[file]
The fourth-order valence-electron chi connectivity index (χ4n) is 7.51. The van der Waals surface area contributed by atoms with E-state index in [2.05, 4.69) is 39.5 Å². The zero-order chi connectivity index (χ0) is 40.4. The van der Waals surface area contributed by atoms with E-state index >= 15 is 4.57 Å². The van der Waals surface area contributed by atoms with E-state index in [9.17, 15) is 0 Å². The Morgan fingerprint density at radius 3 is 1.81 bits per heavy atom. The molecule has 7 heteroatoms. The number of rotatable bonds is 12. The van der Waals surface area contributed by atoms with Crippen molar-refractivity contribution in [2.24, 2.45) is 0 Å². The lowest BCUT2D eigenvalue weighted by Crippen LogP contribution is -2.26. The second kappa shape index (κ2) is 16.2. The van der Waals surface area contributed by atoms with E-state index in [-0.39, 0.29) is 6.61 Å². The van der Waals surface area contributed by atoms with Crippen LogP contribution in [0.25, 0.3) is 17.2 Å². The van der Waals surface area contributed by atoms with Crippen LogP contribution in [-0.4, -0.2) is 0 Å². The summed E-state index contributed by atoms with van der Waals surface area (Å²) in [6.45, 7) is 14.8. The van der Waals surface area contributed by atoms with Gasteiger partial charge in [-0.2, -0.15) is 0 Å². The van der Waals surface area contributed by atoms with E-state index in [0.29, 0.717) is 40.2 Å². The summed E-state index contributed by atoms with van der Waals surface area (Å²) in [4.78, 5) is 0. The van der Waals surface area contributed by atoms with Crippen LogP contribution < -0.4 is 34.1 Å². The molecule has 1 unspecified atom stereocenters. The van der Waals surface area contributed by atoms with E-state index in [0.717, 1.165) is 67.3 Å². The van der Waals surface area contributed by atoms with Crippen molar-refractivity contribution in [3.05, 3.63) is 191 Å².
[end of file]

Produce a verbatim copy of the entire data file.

The fourth-order valence-electron chi connectivity index (χ4n) is 7.51. The van der Waals surface area contributed by atoms with E-state index in [2.05, 4.69) is 39.5 Å². The zero-order chi connectivity index (χ0) is 40.4. The van der Waals surface area contributed by atoms with E-state index >= 15 is 4.57 Å². The van der Waals surface area contributed by atoms with E-state index in [9.17, 15) is 0 Å². The Morgan fingerprint density at radius 3 is 1.81 bits per heavy atom. The molecule has 7 heteroatoms. The number of rotatable bonds is 12. The van der Waals surface area contributed by atoms with Crippen molar-refractivity contribution in [2.24, 2.45) is 0 Å². The lowest BCUT2D eigenvalue weighted by Crippen LogP contribution is -2.26. The second kappa shape index (κ2) is 16.2. The van der Waals surface area contributed by atoms with E-state index in [-0.39, 0.29) is 6.61 Å². The van der Waals surface area contributed by atoms with Crippen LogP contribution in [0.25, 0.3) is 17.2 Å². The van der Waals surface area contributed by atoms with Crippen LogP contribution in [-0.4, -0.2) is 0 Å². The summed E-state index contributed by atoms with van der Waals surface area (Å²) in [6.45, 7) is 14.8. The van der Waals surface area contributed by atoms with Gasteiger partial charge in [-0.2, -0.15) is 0 Å². The van der Waals surface area contributed by atoms with E-state index in [0.29, 0.717) is 40.2 Å². The summed E-state index contributed by atoms with van der Waals surface area (Å²) in [4.78, 5) is 0. The van der Waals surface area contributed by atoms with Crippen LogP contribution < -0.4 is 34.1 Å². The molecule has 1 unspecified atom stereocenters. The van der Waals surface area contributed by atoms with E-state index in [0.717, 1.165) is 67.3 Å². The van der Waals surface area contributed by atoms with Crippen molar-refractivity contribution in [3.05, 3.63) is 191 Å².